We are currently having technical problems with the volcano profiles, Weekly Reports, and Current Eruptions pages, but expect to have them restored on 24 May. Sorry for the inconvenience.
Logo link to homepage

Report on Poas (Costa Rica) — 10 January-16 January 2024


Poas

Smithsonian Institution / US Geological Survey
Weekly Volcanic Activity Report, 10 January-16 January 2024
Managing Editor: Sally Sennert.

Please cite this report as:

Global Volcanism Program, 2024. Report on Poas (Costa Rica) (Sennert, S, ed.). Weekly Volcanic Activity Report, 10 January-16 January 2024. Smithsonian Institution and US Geological Survey.

Weekly Report (10 January-16 January 2024)

Poas

Costa Rica

10.2°N, 84.233°W; summit elev. 2697 m

All times are local (unless otherwise noted)


OVSICORI-UNA reported that small phreatic eruptions at Poás continued to be observed during 8-16 January. Phreatic eruptions were recorded daily, ejecting sediment no more than 200 m above the lake’s surface and producing steam-and-gas plumes that rose no higher than 500 m. In a special report OVSICORI-UNA noted that both gas-and-steam emissions and seismicity began to increase during the second half of 2023. The lake level had been decreasing since October 2023 and eruptive events became more frequent and energetic in December; a phreatic eruption at 2051 on 11 January was the largest event recorded during December 2023-January 2024.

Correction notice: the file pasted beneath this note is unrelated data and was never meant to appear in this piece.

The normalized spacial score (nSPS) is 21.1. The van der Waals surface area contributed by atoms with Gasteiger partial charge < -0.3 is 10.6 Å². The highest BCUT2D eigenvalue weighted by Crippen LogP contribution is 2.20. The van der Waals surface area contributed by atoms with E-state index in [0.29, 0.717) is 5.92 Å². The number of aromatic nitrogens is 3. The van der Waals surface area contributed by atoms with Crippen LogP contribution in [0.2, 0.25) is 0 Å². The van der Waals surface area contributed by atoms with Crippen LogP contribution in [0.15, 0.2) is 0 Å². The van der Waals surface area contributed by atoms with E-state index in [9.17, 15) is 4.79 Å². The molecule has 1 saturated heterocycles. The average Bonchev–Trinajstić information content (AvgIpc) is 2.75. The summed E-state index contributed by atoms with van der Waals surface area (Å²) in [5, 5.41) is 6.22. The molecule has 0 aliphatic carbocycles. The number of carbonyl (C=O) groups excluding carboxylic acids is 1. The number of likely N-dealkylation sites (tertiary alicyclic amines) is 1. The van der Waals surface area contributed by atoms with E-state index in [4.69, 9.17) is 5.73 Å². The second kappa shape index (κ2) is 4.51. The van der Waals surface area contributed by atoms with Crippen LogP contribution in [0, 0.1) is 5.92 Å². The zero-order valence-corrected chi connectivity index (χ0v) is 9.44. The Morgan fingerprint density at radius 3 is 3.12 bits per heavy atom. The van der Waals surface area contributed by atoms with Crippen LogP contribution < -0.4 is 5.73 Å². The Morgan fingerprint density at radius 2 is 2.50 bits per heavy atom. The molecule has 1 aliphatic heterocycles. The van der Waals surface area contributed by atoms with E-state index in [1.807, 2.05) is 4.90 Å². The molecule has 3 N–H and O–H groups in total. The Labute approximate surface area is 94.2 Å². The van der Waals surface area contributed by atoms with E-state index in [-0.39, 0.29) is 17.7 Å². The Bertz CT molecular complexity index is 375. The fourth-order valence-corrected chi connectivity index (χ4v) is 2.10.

Geological Summary. The broad vegetated edifice of Poás, one of the most active volcanoes of Costa Rica, contains three craters along a N-S line. The frequently visited multi-hued summit crater lakes of the basaltic-to-dacitic volcano are easily accessible by vehicle from the nearby capital city of San José. A N-S-trending fissure cutting the complex stratovolcano extends to the lower N flank, where it has produced the Congo stratovolcano and several lake-filled maars. The southernmost of the two summit crater lakes, Botos, last erupted about 7,500 years ago. The more prominent geothermally heated northern lake, Laguna Caliente, is one of the world's most acidic natural lakes, with a pH of near zero. It has been the site of frequent phreatic and phreatomagmatic eruptions since an eruption was reported in 1828. Eruptions often include geyser-like ejections of crater-lake water.

Source: Observatorio Vulcanologico y Sismologico de Costa Rica-Universidad Nacional (OVSICORI-UNA)